Skip to content
Answering Your Questions About Reactor: Right here.
Sign up for our weekly newsletter. Everything in one handy email.
When one looks in the box, whatever remains, however improbable, must be the cat.

Get Ready for the Women of The Witcher


Home / Get Ready for the Women of The Witcher
Books The Witcher

Get Ready for the Women of The Witcher


Published on December 9, 2019

Screenshot: Netflix
Ciri in The Witcher on Netflix
Screenshot: Netflix

The world of The Witcher is a bleak place. Fearsome leshens lurk in the shadows of the forest. Deserted castles are home to vampires, strigas, and other terrifying creatures. Geralt of Rivia, the white-haired monster-slayer who treads the Path in search of work, encounters in his travels war-torn wastelands, plague-infested villages, and endless hordes of raping, pillaging brigands. Luckily for everyone, Geralt is more than capable of wielding a sword amidst all of these dangers. And yet this world is also home to hazards and concerns that aren’t always explored within the action and drama of conventional epic fantasy fiction.

In particular, women and women’s bodies play a hugely important role in Andrzej Sapkowski’s books. The Polish author’s fictional universe depicts the agonising pain of miscarriage, as well as characters dealing with sterility and arranged marriage. In these pages, readers are just as likely to encounter the sting of the abortionist’s needle as the mortal strike of a basilisk. The female body is depicted in surprising and thoughtful ways, even amidst the spattered blood and guts of war. Furthermore, the role of women in politics adds another fascinating layer to the world that Geralt must navigate. Sapkowski doesn’t pander to women, nor does he patronise them. His portrayal of relationships between women encompasses well-meaning sisterhood as well as spiteful in-fighting. At the heart of all this turmoil is Ciri, Geralt’s ward and the Child of the Elder Blood, whose transition from girl to woman takes place under the most extreme circumstances imaginable. Geralt is the series’ main protagonist—the eponymous ‘witcher’ of the best-selling books and games—but he is surrounded on all sides by a cast of complex, fearless women whose own struggles with their bodies and their status in society are brought to life in surprisingly vivid detail.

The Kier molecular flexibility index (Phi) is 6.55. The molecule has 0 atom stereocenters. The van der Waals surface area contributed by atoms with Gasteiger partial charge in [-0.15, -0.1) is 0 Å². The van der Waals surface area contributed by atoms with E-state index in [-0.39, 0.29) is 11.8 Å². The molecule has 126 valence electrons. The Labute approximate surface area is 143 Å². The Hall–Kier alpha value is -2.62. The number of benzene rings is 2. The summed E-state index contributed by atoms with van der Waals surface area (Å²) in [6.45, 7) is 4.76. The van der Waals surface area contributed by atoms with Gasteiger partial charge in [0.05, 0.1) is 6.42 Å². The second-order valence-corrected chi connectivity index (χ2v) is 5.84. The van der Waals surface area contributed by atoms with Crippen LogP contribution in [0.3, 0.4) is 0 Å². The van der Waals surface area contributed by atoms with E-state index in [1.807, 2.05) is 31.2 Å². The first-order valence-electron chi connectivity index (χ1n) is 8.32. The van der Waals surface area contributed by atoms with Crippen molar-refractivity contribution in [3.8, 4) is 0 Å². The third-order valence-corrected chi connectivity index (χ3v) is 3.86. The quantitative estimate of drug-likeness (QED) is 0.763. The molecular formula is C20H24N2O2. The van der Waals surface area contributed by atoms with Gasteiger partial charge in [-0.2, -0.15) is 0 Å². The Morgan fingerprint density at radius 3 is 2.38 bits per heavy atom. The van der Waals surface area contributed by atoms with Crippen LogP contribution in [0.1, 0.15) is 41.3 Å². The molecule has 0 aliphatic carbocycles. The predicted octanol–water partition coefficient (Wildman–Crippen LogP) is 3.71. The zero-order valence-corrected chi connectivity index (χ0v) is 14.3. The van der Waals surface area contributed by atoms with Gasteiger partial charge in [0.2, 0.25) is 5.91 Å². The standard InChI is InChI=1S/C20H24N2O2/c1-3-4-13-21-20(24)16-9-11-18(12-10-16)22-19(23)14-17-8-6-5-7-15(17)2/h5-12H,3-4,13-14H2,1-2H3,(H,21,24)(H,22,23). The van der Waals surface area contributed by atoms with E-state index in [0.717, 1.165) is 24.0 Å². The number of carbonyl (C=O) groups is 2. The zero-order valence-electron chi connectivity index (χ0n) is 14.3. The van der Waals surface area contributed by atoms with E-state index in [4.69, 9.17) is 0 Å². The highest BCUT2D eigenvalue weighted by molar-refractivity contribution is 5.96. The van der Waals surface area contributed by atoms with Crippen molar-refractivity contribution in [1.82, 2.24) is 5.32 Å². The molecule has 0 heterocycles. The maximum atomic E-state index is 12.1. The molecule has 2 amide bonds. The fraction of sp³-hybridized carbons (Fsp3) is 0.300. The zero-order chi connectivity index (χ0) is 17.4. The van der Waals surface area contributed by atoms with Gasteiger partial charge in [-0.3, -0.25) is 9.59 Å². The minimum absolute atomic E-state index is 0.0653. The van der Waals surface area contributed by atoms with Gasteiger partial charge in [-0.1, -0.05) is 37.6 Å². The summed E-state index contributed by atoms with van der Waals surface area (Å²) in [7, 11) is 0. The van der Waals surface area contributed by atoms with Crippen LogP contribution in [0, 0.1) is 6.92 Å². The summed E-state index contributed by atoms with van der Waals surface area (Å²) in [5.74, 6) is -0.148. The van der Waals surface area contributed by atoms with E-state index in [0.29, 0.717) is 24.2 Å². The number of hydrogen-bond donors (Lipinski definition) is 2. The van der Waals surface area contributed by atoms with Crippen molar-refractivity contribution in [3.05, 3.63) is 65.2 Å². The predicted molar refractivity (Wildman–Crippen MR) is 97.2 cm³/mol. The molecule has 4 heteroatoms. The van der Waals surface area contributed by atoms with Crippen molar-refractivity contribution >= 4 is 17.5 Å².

[Spoiler warning: This article discusses various character arcs and events that take place in Sapkowski’s books, on which the upcoming Netflix series is based. If you don’t want to know anything about the source material before watching the show, you may want to revisit the article after the series airs on December 20th.]